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CPSO deputy donates his plasma to other COVID-19 patients in Louisiana

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CADDO PARISH, La. (KTAL/KMSS) – A Caddo deputy that recovered from COVID-19 is now helping other critically ill coronavirus patients in Louisiana by donating his plasma.

According to the Caddo Parish Sheriff’s Office and LifeShare Blood Center, Cpl. Kevin Calhoun donated one of the first COVID-19 convalescent plasmas in Louisiana. He was joined in his effort by his friend Daniel Langston, who CPSO says was the first person to test positive for the virus in Caddo Parish. Both Calhoun and Langston were recently retested and their results were negative.

Wendell Jones, Executive Director of Quality and Regulatory Services at LifeShare, says because Calhoun and Langston recovered from the coronavirus, their blood contains antibodies that can help others with advanced stages of infection fight the virus. Calhoun’s plasma was expected to be transfused to a critical patient today at Ochsner LSU Hospital. This will be the first transfusion of its kind in Louisiana and among the first in the United States, according to Jones.

CPSO says Calhoun, a Caddo deputy for more than 12 years, learned of plasma transfusions for COVID-19 patients from a co-worker. When someone he knew became ill, he called and offered to donate.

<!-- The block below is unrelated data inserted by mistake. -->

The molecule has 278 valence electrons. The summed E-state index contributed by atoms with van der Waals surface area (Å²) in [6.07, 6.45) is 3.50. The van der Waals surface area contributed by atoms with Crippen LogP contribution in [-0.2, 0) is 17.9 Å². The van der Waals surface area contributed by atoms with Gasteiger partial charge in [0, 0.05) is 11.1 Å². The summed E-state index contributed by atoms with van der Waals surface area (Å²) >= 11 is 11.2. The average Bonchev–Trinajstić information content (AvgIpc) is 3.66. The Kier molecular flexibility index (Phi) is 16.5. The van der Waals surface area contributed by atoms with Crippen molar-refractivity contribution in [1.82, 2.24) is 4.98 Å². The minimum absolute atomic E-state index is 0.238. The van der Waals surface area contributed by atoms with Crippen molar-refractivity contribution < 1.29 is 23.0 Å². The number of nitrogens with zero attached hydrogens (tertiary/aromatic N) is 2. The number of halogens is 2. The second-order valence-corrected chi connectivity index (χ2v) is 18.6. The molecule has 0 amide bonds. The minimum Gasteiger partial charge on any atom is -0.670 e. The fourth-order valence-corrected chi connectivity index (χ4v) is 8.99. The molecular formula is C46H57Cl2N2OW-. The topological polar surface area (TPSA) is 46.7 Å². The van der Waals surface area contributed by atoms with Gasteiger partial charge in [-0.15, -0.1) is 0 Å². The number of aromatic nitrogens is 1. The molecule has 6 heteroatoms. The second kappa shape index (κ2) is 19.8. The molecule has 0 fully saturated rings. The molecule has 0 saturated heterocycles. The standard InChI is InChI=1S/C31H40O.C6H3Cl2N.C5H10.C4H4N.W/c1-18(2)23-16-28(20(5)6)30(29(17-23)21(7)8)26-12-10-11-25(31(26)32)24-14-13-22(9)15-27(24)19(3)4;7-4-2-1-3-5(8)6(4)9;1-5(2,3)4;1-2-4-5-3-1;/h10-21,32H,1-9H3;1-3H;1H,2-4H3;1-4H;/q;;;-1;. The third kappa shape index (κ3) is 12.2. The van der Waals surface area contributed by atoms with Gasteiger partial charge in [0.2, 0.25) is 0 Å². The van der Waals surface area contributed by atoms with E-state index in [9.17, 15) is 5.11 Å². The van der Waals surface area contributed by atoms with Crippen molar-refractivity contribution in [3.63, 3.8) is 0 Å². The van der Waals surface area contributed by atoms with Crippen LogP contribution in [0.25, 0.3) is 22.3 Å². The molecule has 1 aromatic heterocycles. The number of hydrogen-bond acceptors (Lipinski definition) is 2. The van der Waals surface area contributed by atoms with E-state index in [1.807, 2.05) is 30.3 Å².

“I knew something good would come out of this,” said Calhoun.

“If it works, a lot of people should be encouraged to do it.”

Calhoun also said the process went smoothly and he was in and out of the blood center in less than two hours. He said he plans to donate again.

According to CPSO, Langston also plans to donate again. He said he heard of plasma transfusions for COVID-19 patients and was approached about donating plasma by the family of someone recently hospitalized with the virus. His response was “Tell me when and where.” Saturday, he and Calhoun donated together.

“If there is a silver lining to this cloud of coronavirus it’s that I got over it relatively easily, and if I got it to help someone else who wouldn’t have had such an easy time, then I’m there,” Calhoun said.

“I plan to do it as many times as they call me, keeping my own health in mind.”

Plasma donations can go to one or multiple patients. Jones added that the current FDA research with convalescent plasma may lead to new therapies and vaccines to fight current and future cases of COVID-19.

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